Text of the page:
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Procedural pain management in the treatment of scleroderma digital ulcers


1, 2, 3, 4, 5, 6

 

  1. Rheumatology Unit, University of Modena and Reggio Emilia, Medical School, Azienda Ospedaliero-Universitaria, Policlinico di Modena, Modena, Italy.
  2. Rheumatology Unit, University of Modena and Reggio Emilia, Medical School, Azienda Ospedaliero-Universitaria, Policlinico di Modena, Modena, Italy.
  3. Rheumatology Unit, University of Modena and Reggio Emilia, Medical School, Azienda Ospedaliero-Universitaria, Policlinico di Modena, Modena, Italy.
  4. Rheumatology Unit, University of Modena and Reggio Emilia, Medical School, Azienda Ospedaliero-Universitaria, Policlinico di Modena, Modena, Italy.
  5. Rheumatology Unit, University of Modena and Reggio Emilia, Medical School, Azienda Ospedaliero-Universitaria, Policlinico di Modena, Modena, Italy.
  6. Rheumatology Unit, University of Modena and Reggio Emilia, Medical School, Azienda Ospedaliero-Universitaria, Policlinico di Modena, Modena, Italy.

CER6777
2015 Vol.33, N°1
PI 0005, PF 0010
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PMID: 25536492 [PubMed]

Received: 09/07/2013
Accepted : 22/01/2014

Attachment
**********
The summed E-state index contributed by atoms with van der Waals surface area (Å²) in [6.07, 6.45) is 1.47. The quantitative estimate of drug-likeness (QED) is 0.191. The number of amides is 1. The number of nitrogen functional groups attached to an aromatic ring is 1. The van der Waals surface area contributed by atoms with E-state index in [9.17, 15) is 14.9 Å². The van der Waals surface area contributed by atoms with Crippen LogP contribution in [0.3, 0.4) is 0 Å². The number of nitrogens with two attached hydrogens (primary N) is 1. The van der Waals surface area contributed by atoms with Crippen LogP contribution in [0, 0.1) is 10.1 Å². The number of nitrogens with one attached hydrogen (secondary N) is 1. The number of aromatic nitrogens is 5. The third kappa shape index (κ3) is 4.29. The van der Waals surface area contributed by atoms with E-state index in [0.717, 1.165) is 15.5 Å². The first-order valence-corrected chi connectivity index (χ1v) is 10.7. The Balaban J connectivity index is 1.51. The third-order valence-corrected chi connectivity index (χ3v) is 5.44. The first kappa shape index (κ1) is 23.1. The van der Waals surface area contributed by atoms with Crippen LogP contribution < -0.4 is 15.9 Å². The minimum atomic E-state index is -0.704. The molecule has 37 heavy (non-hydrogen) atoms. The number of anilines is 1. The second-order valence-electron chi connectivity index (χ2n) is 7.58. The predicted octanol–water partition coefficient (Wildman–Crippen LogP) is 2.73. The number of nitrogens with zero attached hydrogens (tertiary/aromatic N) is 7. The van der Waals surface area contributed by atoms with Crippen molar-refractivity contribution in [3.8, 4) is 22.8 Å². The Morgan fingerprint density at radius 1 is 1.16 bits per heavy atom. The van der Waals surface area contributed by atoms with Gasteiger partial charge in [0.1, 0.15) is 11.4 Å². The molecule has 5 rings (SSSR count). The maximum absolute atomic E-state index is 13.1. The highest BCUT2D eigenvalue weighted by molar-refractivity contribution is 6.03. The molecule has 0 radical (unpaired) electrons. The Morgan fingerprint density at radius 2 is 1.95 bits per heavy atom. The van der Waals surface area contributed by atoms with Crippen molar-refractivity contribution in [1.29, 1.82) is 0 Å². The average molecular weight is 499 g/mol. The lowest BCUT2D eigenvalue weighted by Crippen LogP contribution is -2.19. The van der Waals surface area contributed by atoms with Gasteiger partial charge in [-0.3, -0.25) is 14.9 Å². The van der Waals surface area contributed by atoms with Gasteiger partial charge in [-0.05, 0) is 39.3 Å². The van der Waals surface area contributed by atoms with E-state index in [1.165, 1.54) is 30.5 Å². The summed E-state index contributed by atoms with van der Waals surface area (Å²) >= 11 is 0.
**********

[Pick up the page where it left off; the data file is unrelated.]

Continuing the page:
In Press: 22/12/2014
Published: 03/03/2015

Abstract

OBJECTIVES:
Digital ulcers (DU) may develop in half of systemic sclerosis (SSc) patients; they are often resistant to treatments. Deep wound debridement is crucial for DU healing, but very difficult to carry out without adequate procedural pain management. Here, we report the results of our experience on procedural pain management in scleroderma DU.
METHODS:
The study included 51 DU observed in 32 consecutive SSc patients; procedural pain was treated following a definite schedule: local lidocaine and prilocaine (25 mg of either agent per gram of cream, EMLA 5%) were initially used in all cases, followed by local and oral morphine, according to the severity of pain scored on a 10 cm visual analogue scale (VAS).
RESULTS:
At baseline, higher pain VAS was recorded in more severe (p=0.0001) and/or infected DU (p=0.0001). Good compliance to DU debridement was observed in patients with mild pain (VAS ≤4) treated with only EMLA, and in 5 cases with moderate-severe pain (VAS >4) at baseline. While, the majority of DU with moderate-severe pain (34/39) needed a combined therapy with EMLA and local morphine (8/34) or with EMLA, local and oral morphine (26/34). On the whole, pain management during DU debridement required only EMLA application in 33% of cases, EMLA plus local morphine in 16%, while combined EMLA, local and oral morphine were necessary in 51%, generally with more severe and/or infected lesions.
CONCLUSIONS:
The present study showed valuable control of procedural pain during DU debridement with sequential, combined analgesic treatment.

Rheumatology Article